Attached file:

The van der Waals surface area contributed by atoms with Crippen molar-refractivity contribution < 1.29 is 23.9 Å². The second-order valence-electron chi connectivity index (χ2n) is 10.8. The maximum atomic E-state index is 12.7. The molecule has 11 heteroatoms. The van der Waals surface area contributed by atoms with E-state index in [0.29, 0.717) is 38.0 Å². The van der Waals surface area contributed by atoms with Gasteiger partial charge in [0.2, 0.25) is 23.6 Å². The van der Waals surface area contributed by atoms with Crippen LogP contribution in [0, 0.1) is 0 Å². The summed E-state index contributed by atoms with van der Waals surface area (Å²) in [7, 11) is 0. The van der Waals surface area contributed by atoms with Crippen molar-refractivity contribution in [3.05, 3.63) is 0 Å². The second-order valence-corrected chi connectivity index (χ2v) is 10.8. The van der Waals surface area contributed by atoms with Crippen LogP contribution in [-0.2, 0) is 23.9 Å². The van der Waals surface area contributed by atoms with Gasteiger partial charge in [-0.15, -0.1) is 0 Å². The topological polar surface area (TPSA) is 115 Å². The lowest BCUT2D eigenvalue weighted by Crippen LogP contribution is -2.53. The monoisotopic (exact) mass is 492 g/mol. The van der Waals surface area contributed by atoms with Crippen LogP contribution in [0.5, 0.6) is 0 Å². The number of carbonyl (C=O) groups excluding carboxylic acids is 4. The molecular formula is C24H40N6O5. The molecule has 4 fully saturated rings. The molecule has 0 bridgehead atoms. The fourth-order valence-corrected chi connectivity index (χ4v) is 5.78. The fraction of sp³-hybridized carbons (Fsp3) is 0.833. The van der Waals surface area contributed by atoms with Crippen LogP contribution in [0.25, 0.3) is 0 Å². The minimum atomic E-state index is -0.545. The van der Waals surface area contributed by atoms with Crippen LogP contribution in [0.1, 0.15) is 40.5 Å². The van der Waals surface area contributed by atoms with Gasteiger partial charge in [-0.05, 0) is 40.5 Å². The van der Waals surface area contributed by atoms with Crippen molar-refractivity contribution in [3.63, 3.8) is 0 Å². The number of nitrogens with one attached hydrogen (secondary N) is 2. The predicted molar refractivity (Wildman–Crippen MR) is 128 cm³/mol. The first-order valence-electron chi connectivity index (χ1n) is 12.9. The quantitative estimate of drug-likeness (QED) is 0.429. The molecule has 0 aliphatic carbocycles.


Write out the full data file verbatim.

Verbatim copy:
The van der Waals surface area contributed by atoms with Crippen molar-refractivity contribution < 1.29 is 23.9 Å². The second-order valence-electron chi connectivity index (χ2n) is 10.8. The maximum atomic E-state index is 12.7. The molecule has 11 heteroatoms. The van der Waals surface area contributed by atoms with E-state index in [0.29, 0.717) is 38.0 Å². The van der Waals surface area contributed by atoms with Gasteiger partial charge in [0.2, 0.25) is 23.6 Å². The van der Waals surface area contributed by atoms with Crippen LogP contribution in [0, 0.1) is 0 Å². The summed E-state index contributed by atoms with van der Waals surface area (Å²) in [7, 11) is 0. The van der Waals surface area contributed by atoms with Crippen molar-refractivity contribution in [3.05, 3.63) is 0 Å². The second-order valence-corrected chi connectivity index (χ2v) is 10.8. The van der Waals surface area contributed by atoms with Crippen LogP contribution in [-0.2, 0) is 23.9 Å². The van der Waals surface area contributed by atoms with Gasteiger partial charge in [-0.15, -0.1) is 0 Å². The topological polar surface area (TPSA) is 115 Å². The lowest BCUT2D eigenvalue weighted by Crippen LogP contribution is -2.53. The monoisotopic (exact) mass is 492 g/mol. The van der Waals surface area contributed by atoms with Crippen LogP contribution in [0.5, 0.6) is 0 Å². The number of carbonyl (C=O) groups excluding carboxylic acids is 4. The molecular formula is C24H40N6O5. The molecule has 4 fully saturated rings. The molecule has 0 bridgehead atoms. The fourth-order valence-corrected chi connectivity index (χ4v) is 5.78. The fraction of sp³-hybridized carbons (Fsp3) is 0.833. The van der Waals surface area contributed by atoms with Crippen LogP contribution in [0.25, 0.3) is 0 Å². The minimum atomic E-state index is -0.545. The van der Waals surface area contributed by atoms with Crippen LogP contribution in [0.1, 0.15) is 40.5 Å². The van der Waals surface area contributed by atoms with Gasteiger partial charge in [-0.05, 0) is 40.5 Å². The van der Waals surface area contributed by atoms with Crippen molar-refractivity contribution in [3.63, 3.8) is 0 Å². The number of nitrogens with one attached hydrogen (secondary N) is 2. The predicted molar refractivity (Wildman–Crippen MR) is 128 cm³/mol. The first-order valence-electron chi connectivity index (χ1n) is 12.9. The quantitative estimate of drug-likeness (QED) is 0.429. The molecule has 0 aliphatic carbocycles.